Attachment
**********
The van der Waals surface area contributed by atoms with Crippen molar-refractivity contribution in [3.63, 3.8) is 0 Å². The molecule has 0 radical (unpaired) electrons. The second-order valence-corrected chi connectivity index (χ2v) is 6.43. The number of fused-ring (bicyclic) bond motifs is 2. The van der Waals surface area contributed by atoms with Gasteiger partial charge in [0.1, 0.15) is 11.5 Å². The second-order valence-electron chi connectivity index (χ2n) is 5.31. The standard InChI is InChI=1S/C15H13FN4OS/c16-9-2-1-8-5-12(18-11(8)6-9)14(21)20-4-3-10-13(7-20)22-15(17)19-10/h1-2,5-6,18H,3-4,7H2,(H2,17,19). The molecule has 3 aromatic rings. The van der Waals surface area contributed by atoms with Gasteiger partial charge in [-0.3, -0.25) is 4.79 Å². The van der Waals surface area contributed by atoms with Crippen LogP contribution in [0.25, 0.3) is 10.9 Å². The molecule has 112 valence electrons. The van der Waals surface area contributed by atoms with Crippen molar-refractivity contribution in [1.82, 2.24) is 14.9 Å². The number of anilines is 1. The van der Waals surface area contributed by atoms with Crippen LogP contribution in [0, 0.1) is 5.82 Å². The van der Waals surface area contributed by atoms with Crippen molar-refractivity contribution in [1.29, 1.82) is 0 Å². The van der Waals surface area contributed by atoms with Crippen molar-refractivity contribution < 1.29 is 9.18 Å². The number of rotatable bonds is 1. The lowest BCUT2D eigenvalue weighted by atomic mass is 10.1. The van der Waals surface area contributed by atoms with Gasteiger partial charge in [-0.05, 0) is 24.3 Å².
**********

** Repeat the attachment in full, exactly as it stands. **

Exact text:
The van der Waals surface area contributed by atoms with Crippen molar-refractivity contribution in [3.63, 3.8) is 0 Å². The molecule has 0 radical (unpaired) electrons. The second-order valence-corrected chi connectivity index (χ2v) is 6.43. The number of fused-ring (bicyclic) bond motifs is 2. The van der Waals surface area contributed by atoms with Gasteiger partial charge in [0.1, 0.15) is 11.5 Å². The second-order valence-electron chi connectivity index (χ2n) is 5.31. The standard InChI is InChI=1S/C15H13FN4OS/c16-9-2-1-8-5-12(18-11(8)6-9)14(21)20-4-3-10-13(7-20)22-15(17)19-10/h1-2,5-6,18H,3-4,7H2,(H2,17,19). The molecule has 3 aromatic rings. The van der Waals surface area contributed by atoms with Gasteiger partial charge in [-0.3, -0.25) is 4.79 Å². The van der Waals surface area contributed by atoms with Crippen LogP contribution in [0.25, 0.3) is 10.9 Å². The molecule has 112 valence electrons. The van der Waals surface area contributed by atoms with Crippen molar-refractivity contribution in [1.82, 2.24) is 14.9 Å². The number of anilines is 1. The van der Waals surface area contributed by atoms with Crippen LogP contribution in [0, 0.1) is 5.82 Å². The van der Waals surface area contributed by atoms with Crippen molar-refractivity contribution in [1.29, 1.82) is 0 Å². The van der Waals surface area contributed by atoms with Crippen molar-refractivity contribution < 1.29 is 9.18 Å². The number of rotatable bonds is 1. The lowest BCUT2D eigenvalue weighted by atomic mass is 10.1. The van der Waals surface area contributed by atoms with Gasteiger partial charge in [-0.05, 0) is 24.3 Å².